This book by distinguished philosopher Nicholas Rescher seeks to clarify the idea of what a conditional says by elucidating the information that is normally transmitted by its utterance. The result is a unified treatment of conditionals based on epistemological principles rather than the semantical principles in vogue over recent decades. This approach, argues Rescher, makes it easier to understand how conditionals actually function in our thought and discourse. In its concern with what language theorists call pragmatics—the study of the norms and principles governing our use of language in conveying information—Conditionals steps beyond the limits of logic as traditionally understood and moves into the realm claimed by theorists of artificial intelligence as they try to simulate our actual information-processing practices.
The book's treatment of counterfactuals essentially revives an epistemological approach proposed by F. P. Ramsey in the 1920s and developed by Rescher himself in the 1960s but since overshadowed by the now-dominant possible-worlds approach. Rescher argues that the increasingly evident liabilities of the possible-worlds strategy make a reappraisal of the older style of analysis both timely and desirable. As the book makes clear, an epistemological approach demonstrates that counterfactual reasoning, unlike inductive inference, is not a matter of abstract reasoning alone but one of good judgment and common sense.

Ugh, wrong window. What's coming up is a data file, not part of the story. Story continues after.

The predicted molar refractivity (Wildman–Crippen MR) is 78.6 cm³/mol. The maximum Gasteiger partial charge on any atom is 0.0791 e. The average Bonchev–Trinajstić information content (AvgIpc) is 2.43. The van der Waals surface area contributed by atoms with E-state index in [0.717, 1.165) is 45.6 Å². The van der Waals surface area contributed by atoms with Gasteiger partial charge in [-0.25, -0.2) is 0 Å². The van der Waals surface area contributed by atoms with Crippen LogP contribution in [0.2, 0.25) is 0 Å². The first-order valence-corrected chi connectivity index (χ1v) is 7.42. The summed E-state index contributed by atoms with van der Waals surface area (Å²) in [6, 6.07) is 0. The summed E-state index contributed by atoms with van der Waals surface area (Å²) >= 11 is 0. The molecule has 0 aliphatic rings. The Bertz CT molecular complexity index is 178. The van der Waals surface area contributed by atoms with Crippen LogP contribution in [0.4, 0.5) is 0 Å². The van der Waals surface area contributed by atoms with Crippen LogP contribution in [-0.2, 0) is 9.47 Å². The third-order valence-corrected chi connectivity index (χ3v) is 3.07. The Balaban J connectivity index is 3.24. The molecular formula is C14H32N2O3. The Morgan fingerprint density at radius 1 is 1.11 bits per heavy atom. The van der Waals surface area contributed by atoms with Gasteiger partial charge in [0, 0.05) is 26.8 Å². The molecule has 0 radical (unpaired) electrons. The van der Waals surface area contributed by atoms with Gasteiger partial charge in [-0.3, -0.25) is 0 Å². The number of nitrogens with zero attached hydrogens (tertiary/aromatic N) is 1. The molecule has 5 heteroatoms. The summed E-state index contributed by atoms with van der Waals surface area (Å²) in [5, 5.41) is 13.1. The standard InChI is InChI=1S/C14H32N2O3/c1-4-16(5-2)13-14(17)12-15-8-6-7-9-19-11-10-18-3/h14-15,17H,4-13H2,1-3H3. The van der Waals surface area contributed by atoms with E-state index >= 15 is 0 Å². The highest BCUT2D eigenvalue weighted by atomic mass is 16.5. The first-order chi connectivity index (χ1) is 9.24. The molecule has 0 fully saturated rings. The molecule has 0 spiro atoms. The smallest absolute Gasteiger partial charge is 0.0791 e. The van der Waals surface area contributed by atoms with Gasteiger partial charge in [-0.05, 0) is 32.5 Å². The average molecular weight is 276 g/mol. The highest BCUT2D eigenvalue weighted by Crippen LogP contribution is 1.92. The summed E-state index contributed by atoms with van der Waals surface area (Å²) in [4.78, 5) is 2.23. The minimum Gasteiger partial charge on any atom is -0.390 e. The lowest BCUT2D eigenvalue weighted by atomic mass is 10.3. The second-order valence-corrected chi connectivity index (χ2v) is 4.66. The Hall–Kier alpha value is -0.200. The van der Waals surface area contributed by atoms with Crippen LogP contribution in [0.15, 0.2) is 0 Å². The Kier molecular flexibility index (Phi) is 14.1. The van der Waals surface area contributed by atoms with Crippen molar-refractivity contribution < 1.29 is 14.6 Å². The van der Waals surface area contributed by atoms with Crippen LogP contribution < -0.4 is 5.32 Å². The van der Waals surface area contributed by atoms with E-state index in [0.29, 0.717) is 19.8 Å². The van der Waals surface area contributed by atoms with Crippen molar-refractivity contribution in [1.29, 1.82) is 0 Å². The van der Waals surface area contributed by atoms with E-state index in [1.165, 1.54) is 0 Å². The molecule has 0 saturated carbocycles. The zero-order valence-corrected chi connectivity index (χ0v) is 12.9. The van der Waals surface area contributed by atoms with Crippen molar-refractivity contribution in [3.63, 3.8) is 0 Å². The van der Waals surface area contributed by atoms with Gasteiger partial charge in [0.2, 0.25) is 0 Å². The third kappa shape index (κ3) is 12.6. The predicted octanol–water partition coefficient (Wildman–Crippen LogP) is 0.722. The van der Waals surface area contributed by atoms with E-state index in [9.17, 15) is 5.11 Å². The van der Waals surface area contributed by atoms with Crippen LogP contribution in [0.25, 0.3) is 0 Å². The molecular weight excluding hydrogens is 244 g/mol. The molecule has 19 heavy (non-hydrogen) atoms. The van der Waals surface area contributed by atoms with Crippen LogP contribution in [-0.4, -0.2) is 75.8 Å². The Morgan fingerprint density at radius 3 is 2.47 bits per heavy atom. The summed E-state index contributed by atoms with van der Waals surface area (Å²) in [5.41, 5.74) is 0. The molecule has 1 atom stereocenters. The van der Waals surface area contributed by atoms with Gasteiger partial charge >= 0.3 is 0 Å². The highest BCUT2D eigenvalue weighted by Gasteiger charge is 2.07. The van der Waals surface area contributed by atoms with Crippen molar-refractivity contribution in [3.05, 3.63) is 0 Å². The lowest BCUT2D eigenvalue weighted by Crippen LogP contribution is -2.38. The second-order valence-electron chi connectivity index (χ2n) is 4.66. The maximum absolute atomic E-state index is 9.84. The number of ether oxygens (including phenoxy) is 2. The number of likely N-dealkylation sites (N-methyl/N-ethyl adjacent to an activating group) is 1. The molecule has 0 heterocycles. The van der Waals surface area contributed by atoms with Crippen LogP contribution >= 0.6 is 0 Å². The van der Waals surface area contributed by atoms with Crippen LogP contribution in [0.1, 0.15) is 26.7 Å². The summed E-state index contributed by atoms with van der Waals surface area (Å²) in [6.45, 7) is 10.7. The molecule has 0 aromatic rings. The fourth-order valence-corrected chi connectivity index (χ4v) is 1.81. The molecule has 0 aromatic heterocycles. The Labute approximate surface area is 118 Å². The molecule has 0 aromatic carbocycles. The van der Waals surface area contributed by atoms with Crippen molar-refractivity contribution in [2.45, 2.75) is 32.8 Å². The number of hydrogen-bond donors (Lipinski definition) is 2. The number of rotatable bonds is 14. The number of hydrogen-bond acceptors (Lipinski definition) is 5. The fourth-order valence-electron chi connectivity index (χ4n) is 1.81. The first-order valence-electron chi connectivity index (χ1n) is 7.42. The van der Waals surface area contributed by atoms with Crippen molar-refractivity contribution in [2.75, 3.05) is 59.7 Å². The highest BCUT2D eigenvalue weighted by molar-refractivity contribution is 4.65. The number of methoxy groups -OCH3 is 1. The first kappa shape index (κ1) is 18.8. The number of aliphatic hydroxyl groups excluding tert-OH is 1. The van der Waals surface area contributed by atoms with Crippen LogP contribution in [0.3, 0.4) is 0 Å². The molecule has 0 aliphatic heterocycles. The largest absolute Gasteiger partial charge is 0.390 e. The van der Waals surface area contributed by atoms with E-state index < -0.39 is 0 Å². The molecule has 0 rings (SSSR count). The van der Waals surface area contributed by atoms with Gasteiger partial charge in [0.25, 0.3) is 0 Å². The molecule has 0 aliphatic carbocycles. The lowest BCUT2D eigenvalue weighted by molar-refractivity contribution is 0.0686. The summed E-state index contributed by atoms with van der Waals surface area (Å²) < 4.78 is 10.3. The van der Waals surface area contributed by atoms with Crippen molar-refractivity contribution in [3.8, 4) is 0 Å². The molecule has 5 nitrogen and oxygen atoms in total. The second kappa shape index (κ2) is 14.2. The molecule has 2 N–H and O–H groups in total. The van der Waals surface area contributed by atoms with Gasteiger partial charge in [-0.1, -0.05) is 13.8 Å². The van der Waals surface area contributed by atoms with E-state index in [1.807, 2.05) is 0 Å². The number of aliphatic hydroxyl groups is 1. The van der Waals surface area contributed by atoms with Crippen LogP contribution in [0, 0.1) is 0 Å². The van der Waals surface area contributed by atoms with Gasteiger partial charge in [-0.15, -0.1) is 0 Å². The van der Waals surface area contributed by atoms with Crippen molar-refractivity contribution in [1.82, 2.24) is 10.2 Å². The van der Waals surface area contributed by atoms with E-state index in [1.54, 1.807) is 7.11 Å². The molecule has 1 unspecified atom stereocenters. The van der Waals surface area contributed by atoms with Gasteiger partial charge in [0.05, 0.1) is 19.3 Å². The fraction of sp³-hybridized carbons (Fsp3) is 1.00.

About the Author
Nicholas Rescher is University Professor of Philosophy and Chairman of the Center for Philosophy of Science at the University of Pittsburgh. In the course of a long and distinguished academic career, he has published more than three hundred articles in scholarly journals, has contributed to many encyclopedias and reference works, and has written some hundred books in various areas of philosophy, including epistemology, metaphysics, value theory and social philosophy, logic, the philosophy of science, and the history of philosophy.